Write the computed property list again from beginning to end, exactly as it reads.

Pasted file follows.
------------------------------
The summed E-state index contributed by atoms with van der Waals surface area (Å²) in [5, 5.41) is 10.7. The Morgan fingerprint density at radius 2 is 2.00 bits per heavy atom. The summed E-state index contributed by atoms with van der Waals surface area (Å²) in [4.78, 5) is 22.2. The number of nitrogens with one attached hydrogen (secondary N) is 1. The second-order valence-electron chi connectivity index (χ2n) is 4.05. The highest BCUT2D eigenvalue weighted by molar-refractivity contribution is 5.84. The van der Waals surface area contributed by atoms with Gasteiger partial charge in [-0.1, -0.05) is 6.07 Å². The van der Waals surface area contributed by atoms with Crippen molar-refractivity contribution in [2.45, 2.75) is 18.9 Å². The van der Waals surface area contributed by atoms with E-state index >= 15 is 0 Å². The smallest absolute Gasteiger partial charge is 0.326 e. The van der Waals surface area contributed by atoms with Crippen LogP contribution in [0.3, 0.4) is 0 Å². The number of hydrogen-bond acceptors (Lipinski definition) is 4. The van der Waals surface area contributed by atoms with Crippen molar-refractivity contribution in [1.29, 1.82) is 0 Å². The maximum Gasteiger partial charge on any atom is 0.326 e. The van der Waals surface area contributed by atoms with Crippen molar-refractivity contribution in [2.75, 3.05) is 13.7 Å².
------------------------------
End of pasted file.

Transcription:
The summed E-state index contributed by atoms with van der Waals surface area (Å²) in [5, 5.41) is 10.7. The Morgan fingerprint density at radius 2 is 2.00 bits per heavy atom. The summed E-state index contributed by atoms with van der Waals surface area (Å²) in [4.78, 5) is 22.2. The number of nitrogens with one attached hydrogen (secondary N) is 1. The second-order valence-electron chi connectivity index (χ2n) is 4.05. The highest BCUT2D eigenvalue weighted by molar-refractivity contribution is 5.84. The van der Waals surface area contributed by atoms with Gasteiger partial charge in [-0.1, -0.05) is 6.07 Å². The van der Waals surface area contributed by atoms with Crippen molar-refractivity contribution in [2.45, 2.75) is 18.9 Å². The van der Waals surface area contributed by atoms with E-state index >= 15 is 0 Å². The smallest absolute Gasteiger partial charge is 0.326 e. The van der Waals surface area contributed by atoms with Crippen LogP contribution in [0.3, 0.4) is 0 Å². The number of hydrogen-bond acceptors (Lipinski definition) is 4. The van der Waals surface area contributed by atoms with Crippen molar-refractivity contribution in [1.29, 1.82) is 0 Å². The maximum Gasteiger partial charge on any atom is 0.326 e. The van der Waals surface area contributed by atoms with Crippen molar-refractivity contribution in [2.75, 3.05) is 13.7 Å².